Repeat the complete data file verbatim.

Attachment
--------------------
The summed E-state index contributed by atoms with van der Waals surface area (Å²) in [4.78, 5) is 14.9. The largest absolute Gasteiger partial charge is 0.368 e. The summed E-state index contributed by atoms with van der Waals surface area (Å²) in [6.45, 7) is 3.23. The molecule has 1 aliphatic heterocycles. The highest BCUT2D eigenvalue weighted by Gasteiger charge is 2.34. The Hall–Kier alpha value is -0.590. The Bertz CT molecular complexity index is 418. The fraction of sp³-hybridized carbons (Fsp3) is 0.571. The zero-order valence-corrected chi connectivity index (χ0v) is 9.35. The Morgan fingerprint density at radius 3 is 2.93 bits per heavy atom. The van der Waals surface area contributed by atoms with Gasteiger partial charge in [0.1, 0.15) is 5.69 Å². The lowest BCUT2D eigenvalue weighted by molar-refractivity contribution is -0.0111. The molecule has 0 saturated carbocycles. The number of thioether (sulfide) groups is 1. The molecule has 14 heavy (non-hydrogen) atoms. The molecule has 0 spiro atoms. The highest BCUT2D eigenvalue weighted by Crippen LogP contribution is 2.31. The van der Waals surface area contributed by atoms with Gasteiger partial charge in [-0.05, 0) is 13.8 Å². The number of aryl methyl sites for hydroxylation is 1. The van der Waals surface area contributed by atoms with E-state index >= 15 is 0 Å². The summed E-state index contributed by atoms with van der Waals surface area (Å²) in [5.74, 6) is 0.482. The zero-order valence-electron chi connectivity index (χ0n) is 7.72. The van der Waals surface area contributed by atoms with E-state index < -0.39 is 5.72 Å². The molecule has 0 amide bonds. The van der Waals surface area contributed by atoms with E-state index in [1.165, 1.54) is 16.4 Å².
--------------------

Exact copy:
The summed E-state index contributed by atoms with van der Waals surface area (Å²) in [4.78, 5) is 14.9. The largest absolute Gasteiger partial charge is 0.368 e. The summed E-state index contributed by atoms with van der Waals surface area (Å²) in [6.45, 7) is 3.23. The molecule has 1 aliphatic heterocycles. The highest BCUT2D eigenvalue weighted by Gasteiger charge is 2.34. The Hall–Kier alpha value is -0.590. The Bertz CT molecular complexity index is 418. The fraction of sp³-hybridized carbons (Fsp3) is 0.571. The zero-order valence-corrected chi connectivity index (χ0v) is 9.35. The Morgan fingerprint density at radius 3 is 2.93 bits per heavy atom. The van der Waals surface area contributed by atoms with Gasteiger partial charge in [0.1, 0.15) is 5.69 Å². The lowest BCUT2D eigenvalue weighted by molar-refractivity contribution is -0.0111. The molecule has 0 saturated carbocycles. The number of thioether (sulfide) groups is 1. The molecule has 14 heavy (non-hydrogen) atoms. The molecule has 0 spiro atoms. The highest BCUT2D eigenvalue weighted by Crippen LogP contribution is 2.31. The van der Waals surface area contributed by atoms with Gasteiger partial charge in [-0.05, 0) is 13.8 Å². The number of aryl methyl sites for hydroxylation is 1. The van der Waals surface area contributed by atoms with E-state index >= 15 is 0 Å². The summed E-state index contributed by atoms with van der Waals surface area (Å²) in [5.74, 6) is 0.482. The zero-order valence-electron chi connectivity index (χ0n) is 7.72. The van der Waals surface area contributed by atoms with E-state index < -0.39 is 5.72 Å². The molecule has 0 amide bonds. The van der Waals surface area contributed by atoms with E-state index in [1.165, 1.54) is 16.4 Å².